Clevie Browne : Some of those things we could not program them to feel like the real Revival music so I decided to add live elements to the rhythm..Mixing Lab studio had a pair of timbales with the two drums here, so I said to Steely: I want to use that… Can’t program this to feel the right way, so on top of the program (he bangs again the board), I decided to add on top of it timbales playing the feels, the Revival type of songs ; so I pitched the timbales in a tuning, like a higher pitch range than what it was in the studio, and started to put it on the things so we ended up with the (he bangs again the board), and the things just worked together so well. Yes this is it ! We have it now ! Over the years we started experimenting more and more like when Shabba Ranks came, we produced this album went gold , it had « Trailer load a girls » that had the same kind of beat; « Trailer load of girls » which is one the biggest Shabba sales hit songs and then « Ting a Ling a Ling ». We come after with a beat we call it Giggy . Steely came out with this name, I don’t know how he got that name from but he used to love gig as a boy, he used to make gigs out of wood carve into a corner sheet and hold it out and watch string «
A new music purposely built :
A Digital Revolution
Clevie Browne : « In addition to the sound of the music changing and the introduction of digital equipment we also wanted to create new music, something fresh, something different so it was a deliberate things we were starting, searching for new songs, different. We did not have the sound digitally so I used to do music with my mouth and sampled it. Well in the Revival music, in the church sometimes you hear something like « hum hum » – Wigmore Francis – : Trumping !  – Clevie – : How you call that ? Trumping… well, I did not even know the name and we used to be in the studio and do that on the downbeat, on the riddims with the songs. I made a riddim track named the Nine Nights in the 90’s  and I couldn’t find the right sounds and one day I just walked around the room, in the studio and hit on the wood, so the board wood we used at studio 2000, the wood resonated… I just walked around and try knock the things. We eventually used the sound that the wood gave. In the studio, hit the side of the wood and record it, adding to EQ until we found sounds close to I would call hearing travelling to St Thomas. They were drums you could not buy in the music stores for instance, they used to carve their own things, get goat skins, make their own drums. I would take a cardbox board for instance and added to the overall combination of sounds, hit the skin until we found what we felt right. The flooring of Studio 2000  for instance, everything was used to make riddims and I remember on the Nine nights riddim I was looking for a sound close to a break rotor and could not find one. I had to go outside at my car, pull off the break rotor, playing it, recorded it and put it back in my car…That night I could not leave the studio without having this sound. At Jammy’s we did not work so late in the night because this area was volatile.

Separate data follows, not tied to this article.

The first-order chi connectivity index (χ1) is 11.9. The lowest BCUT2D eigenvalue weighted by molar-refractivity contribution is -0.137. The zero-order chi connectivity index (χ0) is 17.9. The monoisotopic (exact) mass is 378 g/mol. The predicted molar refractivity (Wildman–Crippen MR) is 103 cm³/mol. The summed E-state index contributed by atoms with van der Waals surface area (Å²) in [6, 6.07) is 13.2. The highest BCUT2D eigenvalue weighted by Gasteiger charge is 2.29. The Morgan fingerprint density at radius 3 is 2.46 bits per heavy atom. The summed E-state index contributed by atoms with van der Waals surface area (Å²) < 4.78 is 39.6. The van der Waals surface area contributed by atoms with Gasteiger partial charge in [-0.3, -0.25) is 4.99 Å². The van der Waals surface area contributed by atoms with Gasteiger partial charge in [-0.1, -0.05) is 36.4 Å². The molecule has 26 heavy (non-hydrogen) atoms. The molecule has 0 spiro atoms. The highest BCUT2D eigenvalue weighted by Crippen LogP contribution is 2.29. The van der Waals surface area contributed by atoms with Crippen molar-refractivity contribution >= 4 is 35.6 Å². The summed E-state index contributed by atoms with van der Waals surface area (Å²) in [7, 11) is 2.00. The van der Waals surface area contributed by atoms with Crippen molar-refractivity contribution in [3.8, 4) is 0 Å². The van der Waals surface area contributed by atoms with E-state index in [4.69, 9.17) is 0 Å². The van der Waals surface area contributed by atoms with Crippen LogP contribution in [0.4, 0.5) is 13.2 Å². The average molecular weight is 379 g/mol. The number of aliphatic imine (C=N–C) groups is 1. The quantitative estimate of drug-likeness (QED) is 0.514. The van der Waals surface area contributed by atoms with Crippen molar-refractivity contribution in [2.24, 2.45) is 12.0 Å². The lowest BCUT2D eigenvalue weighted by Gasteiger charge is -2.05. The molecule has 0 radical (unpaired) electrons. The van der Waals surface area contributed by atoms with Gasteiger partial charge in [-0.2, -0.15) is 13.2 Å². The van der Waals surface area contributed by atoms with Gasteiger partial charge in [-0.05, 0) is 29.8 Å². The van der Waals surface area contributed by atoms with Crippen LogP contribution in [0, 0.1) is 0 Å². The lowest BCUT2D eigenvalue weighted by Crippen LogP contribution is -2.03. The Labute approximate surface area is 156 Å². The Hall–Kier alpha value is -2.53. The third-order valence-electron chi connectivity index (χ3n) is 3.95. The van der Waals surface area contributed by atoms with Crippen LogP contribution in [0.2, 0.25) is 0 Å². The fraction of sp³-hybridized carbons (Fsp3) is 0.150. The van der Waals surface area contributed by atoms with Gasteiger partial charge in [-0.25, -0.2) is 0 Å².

That night I could not leave the studio without having this sound. At Jammy’s we did not work so late in the night because this area was volatile.?Clevie Browne about King Jammys times